Monday, November 25, 2013

Doctor Who turns 50: The Day of the Doctor

Well that was just Fantastic!

I'll admit that as we watched the Battle of Gallifrey become just another – admittedly epic looking – sci-fi battle I started to worry. That isn't what Doctor Who is. Then John Hurt was in a desert, talking to Bad Wolf Rose, being given the choice to destroy his people and the Daleks or not, and the only way to make that decision was to meet his future selves. Finally we were on the right track.

The Man Who Regrets and The Man Who Forgets. A brilliant way of describing Tennant and Smith's Doctors. But it didn't stop there. Hurt's old man Doctor just kept picking apart the differences between Old and New Whos. Calling them companions due to their age, wondering why they wave their screwdrivers at everything. The banter between the three was fantastic, especially between Smith and Tennant which immediately brought to mind the same repartee that Pertwee and Troughton had, which is the perfect Doctor relationship to model it after. Both Doctors were on the top of their game.

But that's ignoring John Hurt, who clearly stole the show. His acting was superb, and as I already said it was like a Classic Doctor met up with the New and him generally being a bit wound about their new ways, calling out their age. For someone who has just watched a decent amount of Old Who that really made me smile. I also can't help but think that this is a sneaky way of Moffat getting us used to how the Old Doctors did things for when we switch to Capaldi. I also love the fact that The Moment had him meet his future incarnations to help make his decision about burning Gallifrey, and of course they were against it, but he sees what that guilt has driven them to do and only solidifies his decision.

Coleman was at her best since Asylum of the Daleks, and for once in a multi-Doctor story the companion got a decent outing. Billie Piper did a really good job, immensely helped by the fact she wasn't Rose but a manifestation of Bad Wolf, sort of. Ten's reaction as War let that slip was priceless.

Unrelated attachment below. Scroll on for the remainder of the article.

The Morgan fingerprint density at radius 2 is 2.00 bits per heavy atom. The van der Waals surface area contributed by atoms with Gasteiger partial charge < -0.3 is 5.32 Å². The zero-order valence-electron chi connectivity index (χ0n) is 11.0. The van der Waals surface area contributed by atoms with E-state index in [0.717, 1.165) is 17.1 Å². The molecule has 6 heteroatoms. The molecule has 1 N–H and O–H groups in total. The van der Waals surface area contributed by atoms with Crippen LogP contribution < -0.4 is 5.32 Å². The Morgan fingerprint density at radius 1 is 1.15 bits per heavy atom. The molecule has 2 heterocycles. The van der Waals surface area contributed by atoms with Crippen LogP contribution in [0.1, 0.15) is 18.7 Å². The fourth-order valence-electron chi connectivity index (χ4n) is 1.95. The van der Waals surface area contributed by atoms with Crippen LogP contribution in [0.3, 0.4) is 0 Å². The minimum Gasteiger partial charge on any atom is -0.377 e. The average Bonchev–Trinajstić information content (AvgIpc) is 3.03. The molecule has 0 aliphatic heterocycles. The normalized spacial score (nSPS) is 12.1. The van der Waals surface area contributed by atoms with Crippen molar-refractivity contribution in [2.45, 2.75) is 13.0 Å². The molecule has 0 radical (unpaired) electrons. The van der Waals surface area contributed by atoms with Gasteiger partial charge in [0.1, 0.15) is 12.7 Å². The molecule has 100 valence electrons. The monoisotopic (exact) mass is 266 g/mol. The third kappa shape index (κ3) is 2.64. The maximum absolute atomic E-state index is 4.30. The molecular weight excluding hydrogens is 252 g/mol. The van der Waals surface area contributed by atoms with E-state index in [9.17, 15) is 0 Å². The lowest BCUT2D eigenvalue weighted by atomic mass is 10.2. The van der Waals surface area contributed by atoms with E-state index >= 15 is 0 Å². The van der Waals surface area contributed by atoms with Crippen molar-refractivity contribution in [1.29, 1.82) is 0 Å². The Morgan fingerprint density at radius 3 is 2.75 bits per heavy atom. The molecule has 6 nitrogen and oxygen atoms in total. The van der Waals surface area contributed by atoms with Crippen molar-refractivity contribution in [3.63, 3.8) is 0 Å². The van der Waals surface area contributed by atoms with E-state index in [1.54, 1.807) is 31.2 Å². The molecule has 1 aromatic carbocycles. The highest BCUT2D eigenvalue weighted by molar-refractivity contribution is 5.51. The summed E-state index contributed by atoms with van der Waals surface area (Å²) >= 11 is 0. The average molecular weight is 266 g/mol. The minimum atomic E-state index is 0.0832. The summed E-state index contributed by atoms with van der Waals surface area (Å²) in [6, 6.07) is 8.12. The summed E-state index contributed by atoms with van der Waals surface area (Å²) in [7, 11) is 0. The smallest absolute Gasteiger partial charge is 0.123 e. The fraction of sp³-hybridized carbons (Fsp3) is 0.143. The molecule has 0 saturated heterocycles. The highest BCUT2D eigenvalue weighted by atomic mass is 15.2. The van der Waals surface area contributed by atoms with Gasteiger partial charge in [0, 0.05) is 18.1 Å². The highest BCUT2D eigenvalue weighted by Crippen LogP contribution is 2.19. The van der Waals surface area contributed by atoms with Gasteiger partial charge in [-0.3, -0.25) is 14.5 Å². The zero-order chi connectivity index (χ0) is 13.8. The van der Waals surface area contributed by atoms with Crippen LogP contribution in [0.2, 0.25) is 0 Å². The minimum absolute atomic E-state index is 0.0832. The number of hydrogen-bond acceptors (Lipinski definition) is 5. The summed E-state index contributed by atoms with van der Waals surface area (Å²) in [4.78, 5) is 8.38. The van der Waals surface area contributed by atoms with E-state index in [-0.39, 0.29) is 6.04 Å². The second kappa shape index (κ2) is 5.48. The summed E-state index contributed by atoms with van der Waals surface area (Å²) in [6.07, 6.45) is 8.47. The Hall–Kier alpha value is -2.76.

The little shoutouts like the classic opening titles and the first shot of a walking police man. Clara teaching at Susan's old school and Ian Chesterton is the principle. And of Course Tom Baker's little speech as a future Doctor that has worked out how to revisit 'some old favourites'. It was a perfectly done trip for the fans, but never enough to bog the story down.

All of the Doctors turning up to help with the hiding of Gallifrey was a wonderful fan moment, but maybe a step too far? How did they even know, not to mention the very thought of the Time War is mind boggling to One to Seven. The Capaldi cameo was grin-inducing, while the lack of Eccleston caused frown lines, even if you sort of see him during the regeneration. Amusingly those are the two that I can accept the most for being at Gallifrey. I guess The Moment is used to make Time Lock the War and make the Doctor believe he committed genocide to make it stick, and at the same time summon all the Doctors to make sure the plan works.

I also really want to know who recorded that line of dialogue for the First Doctor. It really sounded like Hartnell, but the word Gallifrey didn't exist back then. Amazing work!

So the future is laid out, Gallifrey is out there, and at Christmas the Doctor goes to Trenzalore where we know he dies and Capaldi takes over.
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